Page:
Fitness experts spend a lot of time talking about strengthening your muscles and protecting your joints. What you don’t hear a lot about is cartilage: a tough yet springy connective tissue that acts as a shock-absorber for your joints. (It’s not just in your ears, folks.) To keep your body moving and grooving—whether that means swimming, hiking, biking, or running—physical therapist Aaron Keil, PT, says you’ll need to learn how to strengthen your knee cartilage, one of the most important stretches of tissue in the body.
“There are different types of cartilage depending on what part of the body you’re talking about. But in regards to the joints that bear weight, like your knees, or hips or ankles, the main function of that cartilage is to absorb shock or force,” says Keil. Movement patterns that repetitively place weight on the knee joint—like running or weight lifting—bring cartilage gains. But the goal isn’t just strength. “Similar to a car, your joints require a lubricating fluid called synovial fluid,” explains Keil. “And the way that that gets produced, at least in part, is through stimulating the cartilage. So shock absorption and lubrication are two main functions of cartilage.”
If you’re skipping out on cartilage day in your home gym, your knee joints won’t be as strong and lubricated as they could be—and that could lead to injury or arthritis. Fortunately, Keil says that many of the strength training moves and cardio bursts you already love fortify the cartilage in your knee joint—with one caveat. “The rules are a little bit different for a knee that’s damaged. Meaning, exercises that would normally produce cartilage health may not apply if the knee has been surgically repaired or something like that,” says Keil. If that sounds like you, it’s best to work with your physical therapist or doctor to find out whether exercises for cartilage are the right choice for your body.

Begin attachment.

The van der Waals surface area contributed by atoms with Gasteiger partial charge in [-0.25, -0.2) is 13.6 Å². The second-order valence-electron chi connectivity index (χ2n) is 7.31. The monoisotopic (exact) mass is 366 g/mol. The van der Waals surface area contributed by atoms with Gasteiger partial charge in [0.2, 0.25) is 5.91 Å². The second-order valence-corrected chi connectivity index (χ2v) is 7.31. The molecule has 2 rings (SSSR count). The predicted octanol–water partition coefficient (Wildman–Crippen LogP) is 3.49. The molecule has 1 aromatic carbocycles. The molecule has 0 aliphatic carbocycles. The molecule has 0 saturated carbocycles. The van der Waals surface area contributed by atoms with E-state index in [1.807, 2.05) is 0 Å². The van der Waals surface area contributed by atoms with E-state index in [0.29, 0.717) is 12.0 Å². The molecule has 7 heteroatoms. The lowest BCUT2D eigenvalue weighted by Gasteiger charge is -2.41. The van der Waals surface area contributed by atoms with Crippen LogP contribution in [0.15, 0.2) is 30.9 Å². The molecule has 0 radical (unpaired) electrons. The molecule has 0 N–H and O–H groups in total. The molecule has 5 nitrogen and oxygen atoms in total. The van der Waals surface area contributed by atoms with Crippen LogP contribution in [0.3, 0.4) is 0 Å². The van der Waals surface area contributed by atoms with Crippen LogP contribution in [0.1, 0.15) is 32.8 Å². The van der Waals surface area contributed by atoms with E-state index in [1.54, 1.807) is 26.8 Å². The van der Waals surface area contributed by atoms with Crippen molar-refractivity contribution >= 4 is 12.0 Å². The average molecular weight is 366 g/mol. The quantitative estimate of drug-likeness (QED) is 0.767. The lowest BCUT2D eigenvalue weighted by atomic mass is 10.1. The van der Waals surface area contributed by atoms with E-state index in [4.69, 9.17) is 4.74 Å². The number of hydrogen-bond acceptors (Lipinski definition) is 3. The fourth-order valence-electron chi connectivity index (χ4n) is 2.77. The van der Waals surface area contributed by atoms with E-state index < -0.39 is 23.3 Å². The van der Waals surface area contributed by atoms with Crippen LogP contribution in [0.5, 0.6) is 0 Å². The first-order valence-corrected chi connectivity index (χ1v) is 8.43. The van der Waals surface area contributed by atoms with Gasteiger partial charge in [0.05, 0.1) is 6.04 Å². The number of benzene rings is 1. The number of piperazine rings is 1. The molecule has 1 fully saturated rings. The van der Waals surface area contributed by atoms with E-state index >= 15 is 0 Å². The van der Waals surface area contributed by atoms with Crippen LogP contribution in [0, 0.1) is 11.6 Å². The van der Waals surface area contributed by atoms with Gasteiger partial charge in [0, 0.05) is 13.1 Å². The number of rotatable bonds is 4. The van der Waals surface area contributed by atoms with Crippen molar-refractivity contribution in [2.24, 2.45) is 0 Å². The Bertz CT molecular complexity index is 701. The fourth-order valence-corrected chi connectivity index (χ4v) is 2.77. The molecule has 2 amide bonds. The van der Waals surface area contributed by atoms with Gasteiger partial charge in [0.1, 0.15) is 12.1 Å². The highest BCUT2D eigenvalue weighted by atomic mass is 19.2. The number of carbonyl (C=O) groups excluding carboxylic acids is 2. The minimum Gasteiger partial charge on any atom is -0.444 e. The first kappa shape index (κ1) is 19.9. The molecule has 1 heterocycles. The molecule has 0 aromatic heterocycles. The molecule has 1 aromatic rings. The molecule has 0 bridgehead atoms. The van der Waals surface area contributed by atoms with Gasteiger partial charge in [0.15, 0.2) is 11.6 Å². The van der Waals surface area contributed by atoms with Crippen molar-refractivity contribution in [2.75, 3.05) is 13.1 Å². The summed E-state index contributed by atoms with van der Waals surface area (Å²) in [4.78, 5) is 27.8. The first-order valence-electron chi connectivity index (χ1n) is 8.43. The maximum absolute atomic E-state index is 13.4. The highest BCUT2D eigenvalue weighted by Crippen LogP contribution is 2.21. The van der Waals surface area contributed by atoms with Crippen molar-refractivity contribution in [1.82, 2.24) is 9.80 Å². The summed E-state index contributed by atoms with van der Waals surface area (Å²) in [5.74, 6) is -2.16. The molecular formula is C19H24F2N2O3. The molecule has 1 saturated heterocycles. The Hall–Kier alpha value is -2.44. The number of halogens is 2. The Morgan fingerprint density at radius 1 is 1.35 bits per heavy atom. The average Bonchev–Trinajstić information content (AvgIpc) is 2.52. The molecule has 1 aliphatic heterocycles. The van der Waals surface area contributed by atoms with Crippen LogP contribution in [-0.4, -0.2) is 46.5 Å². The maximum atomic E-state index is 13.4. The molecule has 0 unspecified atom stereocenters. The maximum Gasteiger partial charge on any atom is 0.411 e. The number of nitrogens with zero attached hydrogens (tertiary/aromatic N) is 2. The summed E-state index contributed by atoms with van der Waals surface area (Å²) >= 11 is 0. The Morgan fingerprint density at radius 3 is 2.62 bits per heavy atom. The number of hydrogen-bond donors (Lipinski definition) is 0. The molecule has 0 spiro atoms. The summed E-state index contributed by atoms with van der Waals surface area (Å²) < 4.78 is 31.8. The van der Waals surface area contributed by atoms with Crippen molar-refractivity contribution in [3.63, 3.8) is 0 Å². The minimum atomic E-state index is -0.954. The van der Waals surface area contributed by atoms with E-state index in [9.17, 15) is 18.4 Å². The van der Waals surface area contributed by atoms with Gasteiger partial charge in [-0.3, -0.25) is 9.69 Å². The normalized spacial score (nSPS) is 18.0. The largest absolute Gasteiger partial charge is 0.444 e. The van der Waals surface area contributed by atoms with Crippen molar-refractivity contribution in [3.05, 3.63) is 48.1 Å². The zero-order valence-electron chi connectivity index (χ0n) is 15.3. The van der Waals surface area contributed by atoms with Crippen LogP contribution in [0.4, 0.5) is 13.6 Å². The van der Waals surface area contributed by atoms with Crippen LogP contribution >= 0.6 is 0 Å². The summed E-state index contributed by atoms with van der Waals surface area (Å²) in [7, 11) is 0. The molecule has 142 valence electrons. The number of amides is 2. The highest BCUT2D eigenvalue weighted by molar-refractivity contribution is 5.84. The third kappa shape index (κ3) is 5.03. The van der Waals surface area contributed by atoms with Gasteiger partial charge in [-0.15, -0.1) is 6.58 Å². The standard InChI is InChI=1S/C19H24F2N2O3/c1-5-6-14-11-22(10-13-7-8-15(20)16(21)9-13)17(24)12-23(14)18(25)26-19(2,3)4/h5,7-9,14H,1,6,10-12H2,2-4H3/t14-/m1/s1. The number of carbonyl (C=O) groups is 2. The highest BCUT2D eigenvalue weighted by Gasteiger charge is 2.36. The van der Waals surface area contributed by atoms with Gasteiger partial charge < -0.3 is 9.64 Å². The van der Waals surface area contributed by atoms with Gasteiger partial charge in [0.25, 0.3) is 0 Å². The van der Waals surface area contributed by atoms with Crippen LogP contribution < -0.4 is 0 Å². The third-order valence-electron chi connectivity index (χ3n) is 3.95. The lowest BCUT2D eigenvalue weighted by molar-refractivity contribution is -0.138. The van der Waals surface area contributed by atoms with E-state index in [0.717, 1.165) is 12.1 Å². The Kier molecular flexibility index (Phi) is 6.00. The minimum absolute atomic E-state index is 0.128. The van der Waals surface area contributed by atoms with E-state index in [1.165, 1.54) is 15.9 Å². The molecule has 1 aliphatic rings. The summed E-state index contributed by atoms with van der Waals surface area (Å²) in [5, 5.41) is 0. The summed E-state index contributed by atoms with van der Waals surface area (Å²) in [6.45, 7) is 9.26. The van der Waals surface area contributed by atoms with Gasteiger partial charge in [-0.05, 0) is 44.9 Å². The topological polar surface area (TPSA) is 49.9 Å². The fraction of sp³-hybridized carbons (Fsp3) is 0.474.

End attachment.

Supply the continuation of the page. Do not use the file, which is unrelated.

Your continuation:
How to strengthen knee cartilage with exercise
1. Run, run, run
Running has a bad rep for damaging your knees, but a new small study published Thursday in the Peerj challenges that long-held belief. A study on 22 young adults found that running actually induces a “cartilage conditioning” process that fortifies the connectivity tissue in your knee. So it might be time to get running if you’re not already collecting miles.
2. Drop into squats
Keil names squats as another move that places a load on the knee joint and prompts that cartilage to grow. To complete a squat, bring your feet hip-width apart and sit back so that your thighs come parallel to the ground. Only go as far as you can without rounding your back.
To make the most of your squats, Keil recommends switching up the style. Try sumo squats or jump squats to really keep your knee joints guessing.
3. Do some lunges
Squat variations abound, but Keil says you can start helping your knee cartilage with the most basic version. Step one leg back so that both legs form a 90-degree angle. Make sure your knee’s directly above your ankle and your core is engaged. Step your back foot forward and switch sides.
4. Try side lunges
Now let’s move laterally with those lunges. Pour your weight into your right foot and step your left foot to the left as you push your butt backward. Keep your back straight. Use the power of your right leg and glute to bring your left foot back to center. Repeat on the opposite side.
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